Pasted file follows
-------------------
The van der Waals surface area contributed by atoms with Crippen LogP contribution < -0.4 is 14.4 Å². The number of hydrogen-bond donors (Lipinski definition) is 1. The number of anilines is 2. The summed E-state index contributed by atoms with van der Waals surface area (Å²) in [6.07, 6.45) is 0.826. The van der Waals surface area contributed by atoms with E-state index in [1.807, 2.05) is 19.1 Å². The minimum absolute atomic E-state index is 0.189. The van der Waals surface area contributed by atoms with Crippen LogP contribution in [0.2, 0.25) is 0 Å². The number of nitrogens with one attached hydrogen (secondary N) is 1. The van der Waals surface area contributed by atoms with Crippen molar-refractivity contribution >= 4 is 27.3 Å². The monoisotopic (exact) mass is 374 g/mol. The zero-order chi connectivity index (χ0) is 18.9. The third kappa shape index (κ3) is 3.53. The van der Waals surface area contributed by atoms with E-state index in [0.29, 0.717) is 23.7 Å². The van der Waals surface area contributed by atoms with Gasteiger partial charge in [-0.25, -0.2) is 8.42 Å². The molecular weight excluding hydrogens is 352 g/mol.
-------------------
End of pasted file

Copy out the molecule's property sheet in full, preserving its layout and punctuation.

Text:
The van der Waals surface area contributed by atoms with Crippen LogP contribution < -0.4 is 14.4 Å². The number of hydrogen-bond donors (Lipinski definition) is 1. The number of anilines is 2. The summed E-state index contributed by atoms with van der Waals surface area (Å²) in [6.07, 6.45) is 0.826. The van der Waals surface area contributed by atoms with E-state index in [1.807, 2.05) is 19.1 Å². The minimum absolute atomic E-state index is 0.189. The van der Waals surface area contributed by atoms with Crippen LogP contribution in [0.2, 0.25) is 0 Å². The number of nitrogens with one attached hydrogen (secondary N) is 1. The van der Waals surface area contributed by atoms with Crippen molar-refractivity contribution >= 4 is 27.3 Å². The monoisotopic (exact) mass is 374 g/mol. The zero-order chi connectivity index (χ0) is 18.9. The third kappa shape index (κ3) is 3.53. The van der Waals surface area contributed by atoms with E-state index in [0.29, 0.717) is 23.7 Å². The van der Waals surface area contributed by atoms with Gasteiger partial charge in [-0.25, -0.2) is 8.42 Å². The molecular weight excluding hydrogens is 352 g/mol.